This course will provide students with an opportunity to develop an understanding of multicultural counseling and therapy. The focus of this course is to have students develop their awareness/consciousness, knowledge, and clinical skills in relation to racial/cultural differences as these dynamics have an impact on the therapeutic relationships between mental health practitioners and clients of racially/culturally diverse groups. In particular, students will examine multicultural issues that influence the therapeutic relationship such as racial identity development, cultural worldviews, multicultural competence, and sociopolitical contexts/multicultural ethical considerations in psychotherapy. Students will develop awareness to the dynamics of power and powerlessness that have an impact on the client/mental health practitioner interaction. Students will explore perceptions about their own racial/ethnic/cultural background as well as that of others. This course is appropriate for students interested in working in student affairs and community settings. Open only to juniors and seniors currently matriculated in HDEV.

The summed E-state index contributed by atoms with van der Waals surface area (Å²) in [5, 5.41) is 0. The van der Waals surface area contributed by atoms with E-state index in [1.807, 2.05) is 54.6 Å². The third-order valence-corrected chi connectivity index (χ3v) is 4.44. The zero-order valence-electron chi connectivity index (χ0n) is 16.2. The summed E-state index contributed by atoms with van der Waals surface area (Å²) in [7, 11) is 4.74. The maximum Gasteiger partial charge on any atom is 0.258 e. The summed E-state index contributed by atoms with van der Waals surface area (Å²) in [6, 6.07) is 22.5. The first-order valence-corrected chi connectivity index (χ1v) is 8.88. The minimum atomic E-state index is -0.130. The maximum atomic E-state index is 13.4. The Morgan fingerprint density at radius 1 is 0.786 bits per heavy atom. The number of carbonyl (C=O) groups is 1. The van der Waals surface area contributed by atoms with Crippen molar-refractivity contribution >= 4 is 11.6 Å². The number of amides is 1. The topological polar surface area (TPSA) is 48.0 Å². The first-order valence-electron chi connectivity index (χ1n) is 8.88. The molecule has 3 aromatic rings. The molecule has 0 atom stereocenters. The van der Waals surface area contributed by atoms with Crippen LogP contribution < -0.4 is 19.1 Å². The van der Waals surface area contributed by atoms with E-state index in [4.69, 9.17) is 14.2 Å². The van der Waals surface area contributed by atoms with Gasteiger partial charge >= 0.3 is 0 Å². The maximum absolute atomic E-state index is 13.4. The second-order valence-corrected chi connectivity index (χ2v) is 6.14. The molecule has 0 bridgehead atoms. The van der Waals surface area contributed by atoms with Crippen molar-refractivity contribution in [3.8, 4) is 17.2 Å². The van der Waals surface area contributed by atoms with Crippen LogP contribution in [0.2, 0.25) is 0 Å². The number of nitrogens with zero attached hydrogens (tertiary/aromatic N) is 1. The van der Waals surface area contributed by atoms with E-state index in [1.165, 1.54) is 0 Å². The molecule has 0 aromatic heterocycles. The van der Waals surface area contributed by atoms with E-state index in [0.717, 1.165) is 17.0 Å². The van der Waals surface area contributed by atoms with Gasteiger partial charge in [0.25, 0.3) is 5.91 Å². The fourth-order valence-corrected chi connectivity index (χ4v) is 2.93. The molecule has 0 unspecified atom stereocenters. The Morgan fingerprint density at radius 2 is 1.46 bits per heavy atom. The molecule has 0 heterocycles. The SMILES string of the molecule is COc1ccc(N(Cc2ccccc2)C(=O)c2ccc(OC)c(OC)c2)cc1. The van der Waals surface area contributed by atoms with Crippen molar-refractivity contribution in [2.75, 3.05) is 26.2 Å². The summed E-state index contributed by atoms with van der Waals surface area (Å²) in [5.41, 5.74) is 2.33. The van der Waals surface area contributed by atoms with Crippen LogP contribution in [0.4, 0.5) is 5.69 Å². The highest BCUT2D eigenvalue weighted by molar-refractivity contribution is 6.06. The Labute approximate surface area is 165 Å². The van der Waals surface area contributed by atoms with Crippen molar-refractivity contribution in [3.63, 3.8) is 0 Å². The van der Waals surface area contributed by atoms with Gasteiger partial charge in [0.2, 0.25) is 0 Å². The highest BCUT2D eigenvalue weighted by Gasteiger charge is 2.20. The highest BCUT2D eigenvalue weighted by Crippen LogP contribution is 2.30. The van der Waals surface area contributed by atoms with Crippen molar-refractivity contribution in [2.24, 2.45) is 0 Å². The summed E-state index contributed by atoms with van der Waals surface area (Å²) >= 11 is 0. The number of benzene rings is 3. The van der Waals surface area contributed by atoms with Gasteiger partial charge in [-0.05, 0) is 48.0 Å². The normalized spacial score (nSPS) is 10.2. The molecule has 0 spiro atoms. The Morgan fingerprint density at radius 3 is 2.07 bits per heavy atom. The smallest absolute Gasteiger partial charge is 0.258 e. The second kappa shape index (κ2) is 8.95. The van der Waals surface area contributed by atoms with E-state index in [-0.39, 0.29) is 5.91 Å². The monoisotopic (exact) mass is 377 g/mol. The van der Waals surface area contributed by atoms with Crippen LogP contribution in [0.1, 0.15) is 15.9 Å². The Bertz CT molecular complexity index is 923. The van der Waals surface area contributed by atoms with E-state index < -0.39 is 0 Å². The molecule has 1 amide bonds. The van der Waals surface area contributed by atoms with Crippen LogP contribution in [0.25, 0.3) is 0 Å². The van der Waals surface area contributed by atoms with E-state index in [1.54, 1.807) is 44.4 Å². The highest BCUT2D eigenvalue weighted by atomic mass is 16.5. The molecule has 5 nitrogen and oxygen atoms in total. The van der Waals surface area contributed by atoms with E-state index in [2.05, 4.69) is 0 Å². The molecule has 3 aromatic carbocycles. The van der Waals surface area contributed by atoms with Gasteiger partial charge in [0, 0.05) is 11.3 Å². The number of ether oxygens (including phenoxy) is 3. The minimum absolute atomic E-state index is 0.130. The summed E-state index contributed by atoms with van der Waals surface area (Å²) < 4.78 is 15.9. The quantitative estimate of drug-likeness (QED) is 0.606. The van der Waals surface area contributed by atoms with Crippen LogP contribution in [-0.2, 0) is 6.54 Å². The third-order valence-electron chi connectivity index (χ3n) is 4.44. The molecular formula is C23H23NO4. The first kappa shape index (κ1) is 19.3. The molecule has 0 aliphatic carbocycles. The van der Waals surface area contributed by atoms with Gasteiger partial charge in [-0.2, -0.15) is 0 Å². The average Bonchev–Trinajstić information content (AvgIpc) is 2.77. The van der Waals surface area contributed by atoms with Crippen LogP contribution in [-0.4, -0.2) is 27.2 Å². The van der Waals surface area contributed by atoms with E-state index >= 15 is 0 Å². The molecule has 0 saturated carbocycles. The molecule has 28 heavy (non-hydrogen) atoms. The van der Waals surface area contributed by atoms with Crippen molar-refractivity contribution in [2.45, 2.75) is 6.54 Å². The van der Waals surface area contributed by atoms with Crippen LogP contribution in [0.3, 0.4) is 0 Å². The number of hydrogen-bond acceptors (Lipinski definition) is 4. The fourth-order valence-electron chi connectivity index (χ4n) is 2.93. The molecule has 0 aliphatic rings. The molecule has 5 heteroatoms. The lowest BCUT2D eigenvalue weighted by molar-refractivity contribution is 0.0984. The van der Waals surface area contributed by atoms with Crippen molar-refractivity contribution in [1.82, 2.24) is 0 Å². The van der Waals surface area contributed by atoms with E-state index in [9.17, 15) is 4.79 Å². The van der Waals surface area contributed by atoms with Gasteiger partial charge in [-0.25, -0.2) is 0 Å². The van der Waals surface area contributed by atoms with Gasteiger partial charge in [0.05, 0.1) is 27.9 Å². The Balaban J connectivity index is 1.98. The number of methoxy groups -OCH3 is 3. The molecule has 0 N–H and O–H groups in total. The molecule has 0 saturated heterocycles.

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HDEV 425. MODELS OF ADVOCACY: THEORY & PRACTICE

Social issues such as poverty, victimization, mental illness, disabilities and injustice are often addressed through direct client services. Personnel in the helping professions and education work directly with people affected by social issue in an attempt to bring about individual change that will eliminate or ameliorate the problem. With such an approach, the client is often viewed as having some form of deficit, and professionals are positioned as individuals possessing skills helpful in correcting those deficit. An alternative view conceptualizes social issues not as individual problems but as structural problems embedded within society. Rather than changing the individual, structural change within organizations and communities are needed to address social issues and to promote social justice and civil and human rights. This course will first examine the problems with individualistic and deficit orientations to social issues and consider the problematic power differentials that arise between professional and client roles. The course will then consider how diminished status and marginalization may give rise and sustain social issues such as poverty, victimization, mental illness, disabilities and injustice. Having established the basis or need for an alternative approach-social advocacy-the class will proceed to explore different models of advocacy including advocacy for individual clients, shifting power from service providers to clients, community change, and policy advocacy. As such, the course will consider interpersonal advocacy, service innovation, system change and social action as forms of advocacy. Open only to juniors and seniors currently matriculated in HDEV.